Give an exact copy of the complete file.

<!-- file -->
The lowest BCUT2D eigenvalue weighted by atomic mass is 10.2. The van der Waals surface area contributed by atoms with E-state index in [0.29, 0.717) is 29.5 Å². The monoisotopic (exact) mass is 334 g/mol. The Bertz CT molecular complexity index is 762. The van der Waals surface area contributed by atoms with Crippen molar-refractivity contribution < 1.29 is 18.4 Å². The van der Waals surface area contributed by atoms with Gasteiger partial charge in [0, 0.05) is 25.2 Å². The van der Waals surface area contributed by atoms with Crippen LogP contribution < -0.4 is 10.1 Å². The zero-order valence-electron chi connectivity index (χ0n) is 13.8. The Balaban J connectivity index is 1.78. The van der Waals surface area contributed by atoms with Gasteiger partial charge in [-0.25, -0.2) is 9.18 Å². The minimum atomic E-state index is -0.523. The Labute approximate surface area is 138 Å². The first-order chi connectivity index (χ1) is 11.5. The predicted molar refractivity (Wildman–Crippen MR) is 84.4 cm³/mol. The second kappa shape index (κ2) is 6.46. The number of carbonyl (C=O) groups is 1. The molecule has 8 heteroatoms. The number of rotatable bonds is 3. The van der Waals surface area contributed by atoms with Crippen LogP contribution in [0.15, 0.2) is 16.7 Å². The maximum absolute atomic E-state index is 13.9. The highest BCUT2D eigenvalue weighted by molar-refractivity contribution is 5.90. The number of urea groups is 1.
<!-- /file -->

The lowest BCUT2D eigenvalue weighted by atomic mass is 10.2. The van der Waals surface area contributed by atoms with E-state index in [0.29, 0.717) is 29.5 Å². The monoisotopic (exact) mass is 334 g/mol. The Bertz CT molecular complexity index is 762. The van der Waals surface area contributed by atoms with Crippen molar-refractivity contribution < 1.29 is 18.4 Å². The van der Waals surface area contributed by atoms with Gasteiger partial charge in [0, 0.05) is 25.2 Å². The van der Waals surface area contributed by atoms with Crippen LogP contribution < -0.4 is 10.1 Å². The zero-order valence-electron chi connectivity index (χ0n) is 13.8. The Balaban J connectivity index is 1.78. The van der Waals surface area contributed by atoms with Gasteiger partial charge in [-0.25, -0.2) is 9.18 Å². The minimum atomic E-state index is -0.523. The Labute approximate surface area is 138 Å². The first-order chi connectivity index (χ1) is 11.5. The predicted molar refractivity (Wildman–Crippen MR) is 84.4 cm³/mol. The second kappa shape index (κ2) is 6.46. The number of carbonyl (C=O) groups is 1. The molecule has 8 heteroatoms. The number of rotatable bonds is 3. The van der Waals surface area contributed by atoms with Crippen LogP contribution in [0.15, 0.2) is 16.7 Å². The maximum absolute atomic E-state index is 13.9. The highest BCUT2D eigenvalue weighted by molar-refractivity contribution is 5.90. The number of urea groups is 1.